Recipes could be part of that process, she says: “They can force a reckoning between the false universality of the American supermarket and one’s actual regional food system.” But they can only do that, she argues, by directly challenging our norms about eating animals and importing ecologically destructive products. “Rather than think of this as a restriction,” she continues, “it can open up possibilities for variations.”
There it was, that concept again. Restrictions and possibilities. I haven’t eaten meat in about a decade, so I did intuitively feel a connection to what she was saying here. I rarely think about my own practices around vegetarianism as restrictions, or impediments, or just generally a bummer. It feels like a rational response to the state of the world, to me. And more so, it feels for me like acting on the world as it is — with its cruelty and environmental destruction intact — rather than a choice made in anticipation of a forthcoming world where those problems don’t exist. It opens me up to a conversation, rather than closing me off. It involves creativity. It helps me pay more attention.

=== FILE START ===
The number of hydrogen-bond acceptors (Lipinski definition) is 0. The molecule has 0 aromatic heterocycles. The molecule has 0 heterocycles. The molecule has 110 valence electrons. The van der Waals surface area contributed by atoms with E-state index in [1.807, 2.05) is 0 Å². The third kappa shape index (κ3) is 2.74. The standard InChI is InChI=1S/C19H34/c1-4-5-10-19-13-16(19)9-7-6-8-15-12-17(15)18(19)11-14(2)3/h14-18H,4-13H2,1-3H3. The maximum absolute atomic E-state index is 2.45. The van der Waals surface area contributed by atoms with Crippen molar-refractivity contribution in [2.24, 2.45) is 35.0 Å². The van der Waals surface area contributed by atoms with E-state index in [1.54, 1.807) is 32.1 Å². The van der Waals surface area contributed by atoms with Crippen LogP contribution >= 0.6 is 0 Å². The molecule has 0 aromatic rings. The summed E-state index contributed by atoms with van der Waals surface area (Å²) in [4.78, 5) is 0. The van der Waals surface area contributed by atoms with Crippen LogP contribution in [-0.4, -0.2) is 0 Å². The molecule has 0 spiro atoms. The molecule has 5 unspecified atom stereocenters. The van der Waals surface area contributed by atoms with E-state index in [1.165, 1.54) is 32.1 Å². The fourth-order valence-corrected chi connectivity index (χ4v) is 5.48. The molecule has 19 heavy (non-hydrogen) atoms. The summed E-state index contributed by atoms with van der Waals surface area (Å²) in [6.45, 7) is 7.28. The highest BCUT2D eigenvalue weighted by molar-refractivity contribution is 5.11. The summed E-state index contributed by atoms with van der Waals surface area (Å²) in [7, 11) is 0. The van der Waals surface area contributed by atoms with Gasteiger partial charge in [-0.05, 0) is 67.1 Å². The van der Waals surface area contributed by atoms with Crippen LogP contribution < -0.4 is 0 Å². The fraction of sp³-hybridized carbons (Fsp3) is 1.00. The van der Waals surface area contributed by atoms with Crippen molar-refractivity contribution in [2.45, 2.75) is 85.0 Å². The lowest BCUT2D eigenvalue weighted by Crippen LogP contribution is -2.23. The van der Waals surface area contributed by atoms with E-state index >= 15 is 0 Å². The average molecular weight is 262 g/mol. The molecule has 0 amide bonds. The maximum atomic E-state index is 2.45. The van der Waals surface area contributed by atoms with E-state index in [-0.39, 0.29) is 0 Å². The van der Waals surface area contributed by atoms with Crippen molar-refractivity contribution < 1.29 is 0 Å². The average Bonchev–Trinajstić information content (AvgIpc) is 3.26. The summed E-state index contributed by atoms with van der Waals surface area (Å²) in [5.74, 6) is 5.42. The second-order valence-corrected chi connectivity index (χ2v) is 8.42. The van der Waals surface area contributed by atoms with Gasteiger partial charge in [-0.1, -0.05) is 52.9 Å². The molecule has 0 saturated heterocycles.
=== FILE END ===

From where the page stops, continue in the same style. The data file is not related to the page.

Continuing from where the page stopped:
In other words, this kind of choice, which may seem to some like a loss of freedom, “actually houses possibility for pleasure and connection,” as Alicia writes. As is often the case with me and Foucault (and with apologies to my undergrad anthro professors) I didn’t entirely understand what was meant by “practices of freedom,” to which On Freedom refers so often. But what Alicia describes here feels close.
And, of course, big-picture, the crises that the essay points out are global and systemic, and our individual practices of freedom are a response to those problems, or a way to live within them; they alone will not solve them.
But the essay has made me think about other, unconsidered habits of mine that might seem like freedom but are actually reproducing a very unfree status quo. And they made me think about where I might encounter these practices of freedom on an even more personal level. “I think maybe I feel unsettled because that’s who I am, not because I’m not in the right place,” I wrote to some friends last year, after I had left DC and before I had decided to go somewhere else. It was an unsettling time, but I couldn’t shake the feeling that on and off for years, I had always been having an “unsettling” time. “So then the question becomes,” I wrote, “where do I want to be while I’m feeling unsettled?” I didn’t know it then, but that feels like a response to the idea of freedom arising from constraints. If I took that feeling as a given — if I didn’t need to figure out the place that would immediately root me, stabilize me, free me from my instability — what else could I seek out instead? And wouldn’t that be a kind of freedom?